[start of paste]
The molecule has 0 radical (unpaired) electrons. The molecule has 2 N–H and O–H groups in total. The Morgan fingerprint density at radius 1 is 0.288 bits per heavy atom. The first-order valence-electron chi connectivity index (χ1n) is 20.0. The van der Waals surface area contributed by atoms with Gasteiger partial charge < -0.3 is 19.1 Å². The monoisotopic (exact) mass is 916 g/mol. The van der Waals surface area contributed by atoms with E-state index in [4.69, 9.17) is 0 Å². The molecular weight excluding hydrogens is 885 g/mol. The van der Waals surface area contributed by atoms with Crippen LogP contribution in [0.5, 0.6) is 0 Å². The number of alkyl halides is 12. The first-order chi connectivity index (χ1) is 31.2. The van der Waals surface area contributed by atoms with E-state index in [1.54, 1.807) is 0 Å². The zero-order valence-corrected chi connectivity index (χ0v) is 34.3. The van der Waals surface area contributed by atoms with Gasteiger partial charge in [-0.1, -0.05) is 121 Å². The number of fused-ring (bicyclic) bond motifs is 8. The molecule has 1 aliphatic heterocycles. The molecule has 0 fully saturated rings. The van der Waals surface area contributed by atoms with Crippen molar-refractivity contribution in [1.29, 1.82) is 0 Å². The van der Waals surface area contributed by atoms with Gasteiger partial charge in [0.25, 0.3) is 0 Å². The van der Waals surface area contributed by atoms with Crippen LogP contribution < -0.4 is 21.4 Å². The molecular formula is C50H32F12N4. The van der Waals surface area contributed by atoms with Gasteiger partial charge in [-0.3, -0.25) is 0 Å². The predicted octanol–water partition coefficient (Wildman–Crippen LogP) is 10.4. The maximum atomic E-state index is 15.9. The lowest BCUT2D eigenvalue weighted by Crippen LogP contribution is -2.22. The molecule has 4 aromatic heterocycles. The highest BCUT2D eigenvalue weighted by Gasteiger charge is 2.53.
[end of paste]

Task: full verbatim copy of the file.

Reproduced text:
The molecule has 0 radical (unpaired) electrons. The molecule has 2 N–H and O–H groups in total. The Morgan fingerprint density at radius 1 is 0.288 bits per heavy atom. The first-order valence-electron chi connectivity index (χ1n) is 20.0. The van der Waals surface area contributed by atoms with Gasteiger partial charge < -0.3 is 19.1 Å². The monoisotopic (exact) mass is 916 g/mol. The van der Waals surface area contributed by atoms with E-state index in [4.69, 9.17) is 0 Å². The molecular weight excluding hydrogens is 885 g/mol. The van der Waals surface area contributed by atoms with Crippen LogP contribution in [0.5, 0.6) is 0 Å². The number of alkyl halides is 12. The first-order chi connectivity index (χ1) is 31.2. The van der Waals surface area contributed by atoms with E-state index in [1.54, 1.807) is 0 Å². The zero-order valence-corrected chi connectivity index (χ0v) is 34.3. The van der Waals surface area contributed by atoms with Gasteiger partial charge in [-0.1, -0.05) is 121 Å². The number of fused-ring (bicyclic) bond motifs is 8. The molecule has 1 aliphatic heterocycles. The molecule has 0 fully saturated rings. The van der Waals surface area contributed by atoms with Crippen molar-refractivity contribution in [1.29, 1.82) is 0 Å². The van der Waals surface area contributed by atoms with Gasteiger partial charge in [0.25, 0.3) is 0 Å². The van der Waals surface area contributed by atoms with Crippen LogP contribution < -0.4 is 21.4 Å². The molecular formula is C50H32F12N4. The van der Waals surface area contributed by atoms with Gasteiger partial charge in [-0.3, -0.25) is 0 Å². The predicted octanol–water partition coefficient (Wildman–Crippen LogP) is 10.4. The maximum atomic E-state index is 15.9. The lowest BCUT2D eigenvalue weighted by Crippen LogP contribution is -2.22. The molecule has 4 aromatic heterocycles. The highest BCUT2D eigenvalue weighted by Gasteiger charge is 2.53.